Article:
Moving to a New State: Do I Need New Health Insurance?
In most cases, you will need new health insurance if you are moving to a new state. Insurance is regulated at the state level so the laws will be different when you move. In some cases, you will be able to stay with the same insurance company but your benefits will probably change somewhat.
Having a gap in health insurance coverage is not a good thing so it is important to keep your coverage current. Because you usually need to be a state resident in order to receive insurance, this can be an issue. Research the laws of the state you are moving to and find out what your options are.
Are you moving due to a job transfer?
Your best-case scenario in terms of health insurance and a move is that you are moving because of a job transfer. Many businesses offer group health insurance that is valid in all of the states in which the company is located. In most instances, you will keep coverage with the company, although there may be some changes within the policy to fit with state laws.
Keeping your health insurance during the moving process is important, as having a gap in health coverage is not a good thing. If you have family that is covered under your policy, they will be able to keep their coverage with the move as well.
Does your current insurance company offer coverage in the new state?
If you currently have individual health insurance, check to see if the company that is covering you offers coverage in the state to which you are moving. In the case that it does, you probably do not have to change insurance companies or have a gap in coverage. Some of your benefits may differ, however, so you will need to do an insurance review and familiarize yourself with the new benefit plan.
Do you have an individual health insurance plan?
If you are currently insured under an individual plan and the company isn’t in your new state, finding health insurance in your new state may add additional headaches to the move. Individual health insurance is often more expensive than group insurance and most states will have restrictions for those applicants who have pre-existing conditions.
If you have always had a group plan through an employer but are unemployed or self-employed when you move, there are a number of things to be aware of in terms of individual plans. Insure U can help answer your questions.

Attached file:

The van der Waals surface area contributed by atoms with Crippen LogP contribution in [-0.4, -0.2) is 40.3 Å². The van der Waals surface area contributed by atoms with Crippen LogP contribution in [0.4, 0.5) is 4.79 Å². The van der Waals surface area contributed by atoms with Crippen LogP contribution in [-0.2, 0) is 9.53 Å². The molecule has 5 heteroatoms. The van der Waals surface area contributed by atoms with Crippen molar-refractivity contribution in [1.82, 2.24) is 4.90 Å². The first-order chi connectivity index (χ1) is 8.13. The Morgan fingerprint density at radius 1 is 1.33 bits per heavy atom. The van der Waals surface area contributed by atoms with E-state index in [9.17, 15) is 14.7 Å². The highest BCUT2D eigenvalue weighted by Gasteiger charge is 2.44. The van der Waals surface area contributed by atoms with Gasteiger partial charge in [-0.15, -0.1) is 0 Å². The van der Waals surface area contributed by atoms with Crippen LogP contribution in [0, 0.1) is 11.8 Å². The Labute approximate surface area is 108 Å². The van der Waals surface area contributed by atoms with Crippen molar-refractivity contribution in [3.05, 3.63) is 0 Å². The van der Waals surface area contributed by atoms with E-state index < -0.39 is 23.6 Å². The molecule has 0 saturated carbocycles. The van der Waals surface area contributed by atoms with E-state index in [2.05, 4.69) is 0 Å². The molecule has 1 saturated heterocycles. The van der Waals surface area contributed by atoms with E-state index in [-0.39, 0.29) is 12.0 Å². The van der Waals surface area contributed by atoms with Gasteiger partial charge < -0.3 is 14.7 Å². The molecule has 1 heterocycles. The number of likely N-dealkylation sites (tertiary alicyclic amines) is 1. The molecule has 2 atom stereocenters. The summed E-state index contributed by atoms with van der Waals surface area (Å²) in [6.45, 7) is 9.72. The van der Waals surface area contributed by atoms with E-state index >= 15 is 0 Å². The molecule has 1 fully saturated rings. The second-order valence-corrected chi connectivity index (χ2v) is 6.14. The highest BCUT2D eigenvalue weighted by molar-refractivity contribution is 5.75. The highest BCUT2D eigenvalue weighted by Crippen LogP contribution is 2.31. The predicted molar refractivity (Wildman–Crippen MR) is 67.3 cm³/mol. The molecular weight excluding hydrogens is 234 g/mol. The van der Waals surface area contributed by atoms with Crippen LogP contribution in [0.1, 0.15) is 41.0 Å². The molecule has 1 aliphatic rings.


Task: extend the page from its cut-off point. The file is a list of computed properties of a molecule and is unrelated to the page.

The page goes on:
Can you get health insurance through your new employer?
If you are moving to a new state for a new job, check with your employer to see if health benefits are offered. If so, this will allow you to get coverage under a group plan, which is preferable to an individual plan. A group plan often has more options, and if you have had medical conditions in the past they shouldn’t affect your ability to get coverage.
If you are joining a group plan, a pre-existing condition is not going to be an issue. The Insurance Information Institute reports that in 1997 HIPPA mandated that pre-existing conditions had to be covered without a waiting period if that individual had been insured for 12 months previously.
What are health insurance options for the short term?
If you are starting a new job, are self-employed, or if your current insurance company does not offer coverage in the state you are moving to, you will more than likely need temporary insurance while you are moving and getting settled. This will ensure that there is no coverage gap.
If you had coverage through your last employer, you may have the option of getting coverage through the COBRA program. Healthcare.gov advises that you have the opportunity to sign up for coverage up to 60 days after your previous group plan in order to be eligible. You can get coverage under COBRA for up to 18 months.
With COBRA, you can continue with the same plan from your previous employer. The difference is that you are responsible for the entire premium as opposed to your employer paying it. It will help you keep coverage continuously, however, and your family members can continue being covered as well.
Another option is a temporary or short-term health insurance policy. The coverage period for this type of policy is anywhere from a few months to a year. It is similar to an individual policy, although there are certain things that would not be covered. Pre-existing conditions are not covered through temporary policies, nor is maternity care.
Although short-term coverage is usually affordable, it should only be used on a temporary basis. As soon as you can get health insurance through an employer or find an individual policy, you will find that they have better benefits in the long-term.